http://www.astd.org/Publications/Blogs/Management-Blog/2014/11/Engagement-as-Culture-or-Bust

Why your employee engagement efforts don’t work

Bersin & Associates noted in 2012 that in the United States alone, we spend more than $720 million annually on improving employee engagement. According to sources such as the Center for Creative Leadership, PerformancePoint, Kenexa, and Gallup, between 58% and 90% of employees do not trust management, between 14% and 58% believe that management is ethical and honest, and between 15% and 30% are actually engaged. Think about it! If we spend more than $720 million a year, why are we getting
those results?

It doesn’t end with the survey We know engagement efforts work at times. Study after study demonstrates that engagement improves productivity, reduces absenteeism, improves customer satisfaction, allows organizations to be more innovative, creates a safer work environment, and improves retention. So why is it that only 16% of companies that use engagement surveys see positive results? Why is it that only 65% of employees feel they are thriving at work? There are several reasons that is happening:

(1) Leadership doesn’t recognize it as a significant problem. I realize it’s taboo to say that. However, if we were looking at a capital expenditure, such as machinery that was functioning at the levels we just described, leadership would do something and be committed to real results.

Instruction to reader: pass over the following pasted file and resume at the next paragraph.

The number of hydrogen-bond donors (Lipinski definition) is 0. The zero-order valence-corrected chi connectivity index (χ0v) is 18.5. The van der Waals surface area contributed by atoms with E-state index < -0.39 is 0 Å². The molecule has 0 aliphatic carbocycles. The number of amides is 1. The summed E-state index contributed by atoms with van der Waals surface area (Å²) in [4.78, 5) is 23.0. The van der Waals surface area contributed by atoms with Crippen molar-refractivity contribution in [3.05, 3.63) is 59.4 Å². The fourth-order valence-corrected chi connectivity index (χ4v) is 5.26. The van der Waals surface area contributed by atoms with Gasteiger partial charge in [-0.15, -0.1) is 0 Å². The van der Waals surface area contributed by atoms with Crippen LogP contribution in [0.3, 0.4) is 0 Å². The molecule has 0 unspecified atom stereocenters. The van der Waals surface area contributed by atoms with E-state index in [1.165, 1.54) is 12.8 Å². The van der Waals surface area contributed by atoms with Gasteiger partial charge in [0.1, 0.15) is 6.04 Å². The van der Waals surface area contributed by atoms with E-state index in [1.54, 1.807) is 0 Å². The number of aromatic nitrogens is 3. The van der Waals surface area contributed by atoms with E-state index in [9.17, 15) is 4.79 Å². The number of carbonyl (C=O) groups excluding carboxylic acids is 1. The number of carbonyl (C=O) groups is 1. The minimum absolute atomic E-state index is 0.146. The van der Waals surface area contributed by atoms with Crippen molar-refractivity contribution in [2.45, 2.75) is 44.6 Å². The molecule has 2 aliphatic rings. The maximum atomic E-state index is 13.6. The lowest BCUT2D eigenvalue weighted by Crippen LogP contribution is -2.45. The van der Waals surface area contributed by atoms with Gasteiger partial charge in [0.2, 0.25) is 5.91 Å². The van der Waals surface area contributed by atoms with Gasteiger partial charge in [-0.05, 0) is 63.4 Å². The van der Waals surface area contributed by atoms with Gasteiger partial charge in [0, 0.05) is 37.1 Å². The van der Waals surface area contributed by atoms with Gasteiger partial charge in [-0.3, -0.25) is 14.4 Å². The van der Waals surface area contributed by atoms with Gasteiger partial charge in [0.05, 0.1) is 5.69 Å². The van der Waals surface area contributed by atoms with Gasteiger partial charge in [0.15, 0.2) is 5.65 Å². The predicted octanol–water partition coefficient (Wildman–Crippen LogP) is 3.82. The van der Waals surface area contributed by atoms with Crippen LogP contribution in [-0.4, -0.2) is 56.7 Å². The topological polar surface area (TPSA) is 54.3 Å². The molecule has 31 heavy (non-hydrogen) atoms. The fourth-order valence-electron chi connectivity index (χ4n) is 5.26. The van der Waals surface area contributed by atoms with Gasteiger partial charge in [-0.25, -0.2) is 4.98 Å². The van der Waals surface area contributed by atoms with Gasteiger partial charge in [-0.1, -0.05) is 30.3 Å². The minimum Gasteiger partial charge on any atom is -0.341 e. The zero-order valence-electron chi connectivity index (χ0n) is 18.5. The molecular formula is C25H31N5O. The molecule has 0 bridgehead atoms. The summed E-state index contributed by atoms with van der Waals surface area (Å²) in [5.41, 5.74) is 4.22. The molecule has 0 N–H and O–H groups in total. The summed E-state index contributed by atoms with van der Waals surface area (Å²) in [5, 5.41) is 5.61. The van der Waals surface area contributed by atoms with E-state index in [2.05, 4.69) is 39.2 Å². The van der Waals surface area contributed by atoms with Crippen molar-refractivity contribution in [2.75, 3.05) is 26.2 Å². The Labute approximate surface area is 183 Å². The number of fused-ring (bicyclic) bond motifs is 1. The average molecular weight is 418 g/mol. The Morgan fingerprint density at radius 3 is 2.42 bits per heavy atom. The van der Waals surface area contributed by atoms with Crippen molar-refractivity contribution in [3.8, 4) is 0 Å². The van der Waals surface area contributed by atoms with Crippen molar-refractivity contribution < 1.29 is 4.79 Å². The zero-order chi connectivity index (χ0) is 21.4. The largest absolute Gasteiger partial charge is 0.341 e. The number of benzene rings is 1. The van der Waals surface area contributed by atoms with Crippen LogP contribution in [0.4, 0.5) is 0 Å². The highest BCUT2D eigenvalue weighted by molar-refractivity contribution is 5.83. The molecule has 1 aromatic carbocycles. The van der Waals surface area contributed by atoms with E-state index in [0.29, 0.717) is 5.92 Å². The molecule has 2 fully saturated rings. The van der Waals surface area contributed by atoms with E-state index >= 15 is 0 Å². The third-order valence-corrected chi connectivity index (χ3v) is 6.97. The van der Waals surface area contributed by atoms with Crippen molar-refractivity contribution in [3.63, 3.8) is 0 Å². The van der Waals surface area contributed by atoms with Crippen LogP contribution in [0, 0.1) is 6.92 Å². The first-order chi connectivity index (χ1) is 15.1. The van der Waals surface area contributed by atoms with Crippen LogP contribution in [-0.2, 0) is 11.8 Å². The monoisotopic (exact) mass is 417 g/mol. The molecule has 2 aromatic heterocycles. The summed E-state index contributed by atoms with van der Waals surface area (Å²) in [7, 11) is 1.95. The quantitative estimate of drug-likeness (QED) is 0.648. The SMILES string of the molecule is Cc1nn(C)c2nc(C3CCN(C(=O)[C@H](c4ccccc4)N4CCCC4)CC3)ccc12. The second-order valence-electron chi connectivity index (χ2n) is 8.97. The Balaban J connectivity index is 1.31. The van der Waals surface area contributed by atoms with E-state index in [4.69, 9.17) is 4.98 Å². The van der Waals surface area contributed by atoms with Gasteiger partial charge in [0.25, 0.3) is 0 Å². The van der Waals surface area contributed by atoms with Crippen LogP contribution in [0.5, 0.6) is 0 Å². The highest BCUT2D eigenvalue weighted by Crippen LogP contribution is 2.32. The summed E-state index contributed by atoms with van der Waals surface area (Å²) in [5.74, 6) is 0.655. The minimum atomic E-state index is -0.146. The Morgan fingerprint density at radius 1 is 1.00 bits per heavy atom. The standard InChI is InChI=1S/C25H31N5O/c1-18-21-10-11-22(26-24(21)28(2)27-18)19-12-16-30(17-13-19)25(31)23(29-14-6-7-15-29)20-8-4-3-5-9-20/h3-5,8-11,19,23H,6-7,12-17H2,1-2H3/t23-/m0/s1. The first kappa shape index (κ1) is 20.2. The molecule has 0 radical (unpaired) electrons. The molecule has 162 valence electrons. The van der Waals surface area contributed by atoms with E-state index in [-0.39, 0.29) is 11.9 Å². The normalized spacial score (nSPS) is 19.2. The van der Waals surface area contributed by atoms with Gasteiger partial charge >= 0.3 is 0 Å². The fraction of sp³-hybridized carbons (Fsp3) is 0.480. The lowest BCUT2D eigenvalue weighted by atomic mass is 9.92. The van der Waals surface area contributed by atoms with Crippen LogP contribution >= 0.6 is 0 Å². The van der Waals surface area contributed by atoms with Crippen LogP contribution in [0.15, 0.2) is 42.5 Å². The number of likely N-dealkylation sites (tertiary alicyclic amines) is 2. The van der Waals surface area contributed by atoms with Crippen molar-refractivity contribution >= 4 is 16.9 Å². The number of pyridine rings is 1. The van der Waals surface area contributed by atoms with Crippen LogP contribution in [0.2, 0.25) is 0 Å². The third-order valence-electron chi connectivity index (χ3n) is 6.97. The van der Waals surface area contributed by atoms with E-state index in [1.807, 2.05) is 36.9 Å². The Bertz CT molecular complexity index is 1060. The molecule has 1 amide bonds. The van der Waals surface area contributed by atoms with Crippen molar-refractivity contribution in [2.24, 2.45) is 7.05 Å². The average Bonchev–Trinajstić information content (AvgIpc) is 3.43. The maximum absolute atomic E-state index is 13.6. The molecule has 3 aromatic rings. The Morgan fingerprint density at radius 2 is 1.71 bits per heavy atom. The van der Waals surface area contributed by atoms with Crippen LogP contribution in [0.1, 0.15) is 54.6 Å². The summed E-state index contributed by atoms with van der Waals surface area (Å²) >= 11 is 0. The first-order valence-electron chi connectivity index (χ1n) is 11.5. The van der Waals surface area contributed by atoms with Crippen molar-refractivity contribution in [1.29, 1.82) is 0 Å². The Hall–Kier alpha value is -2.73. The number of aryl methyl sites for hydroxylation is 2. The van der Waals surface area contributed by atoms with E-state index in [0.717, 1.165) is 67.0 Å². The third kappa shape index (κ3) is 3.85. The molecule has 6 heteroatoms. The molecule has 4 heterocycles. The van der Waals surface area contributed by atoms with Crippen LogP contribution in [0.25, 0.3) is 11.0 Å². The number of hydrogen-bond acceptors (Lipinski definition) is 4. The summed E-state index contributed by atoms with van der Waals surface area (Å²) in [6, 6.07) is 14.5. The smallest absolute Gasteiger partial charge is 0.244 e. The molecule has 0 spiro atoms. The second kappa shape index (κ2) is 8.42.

(2) People see engagement efforts as simply administering a survey. Surveys don’t solve problems; they give you information. Surveys are a view of the past, much like looking in the rear-view mirror of your car. They tell you very little about where you are going, but a great deal about where you have been. Surveys aren’t bad; however, many organizations misuse them, and they end up not serving any purpose or sometimes hurting the company.

(3) We use survey results to fix symptoms and create action plans. Action planning lasts for two to three months, and then most managers go back to “business as usual.” There are no long-term substantial changes in the organization. Even when the survey concludes that there are issues with work relationships or lack of training and development, organizations respond to what they see in the data, which typically has to do with an item or a question in the survey. The problem is that the results tell you what to focus on but usually don’t tell you why it’s an issue. It’s impossible to address the issue unless you find out why it became a problem. To determine the cause, you have
to dig, and that’s uncomfortable and challenging.

(4) We spend most of our money measuring, not changing. If we are going to change, we need to look across the organization at the cultural attributes that cause us to struggle with achieving engagement. Send the right message Culture is in the stories people tell, the symbols people hold up or see, and the rituals we follow in our organizations. For instance, some organizations assign parking places based on seniority or level in the
company. That describes a culture in which certain people are valued more than others and employees’ value isn’t built on their productivity or work product but on their status. There are organizations with beautiful, well-tended corporate headquarters, yet their manufacturing plants or retail branches need significant repairs or contain broken equipment that hinders employees’ performance. That sends a message that corporate is more valued than the people in the field doing the work.

What are the messages you’re sending your people through your culture?

Originally published in Words on Wise

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Perception of Pay: Powerful Engagement Factor

Check out these numbers…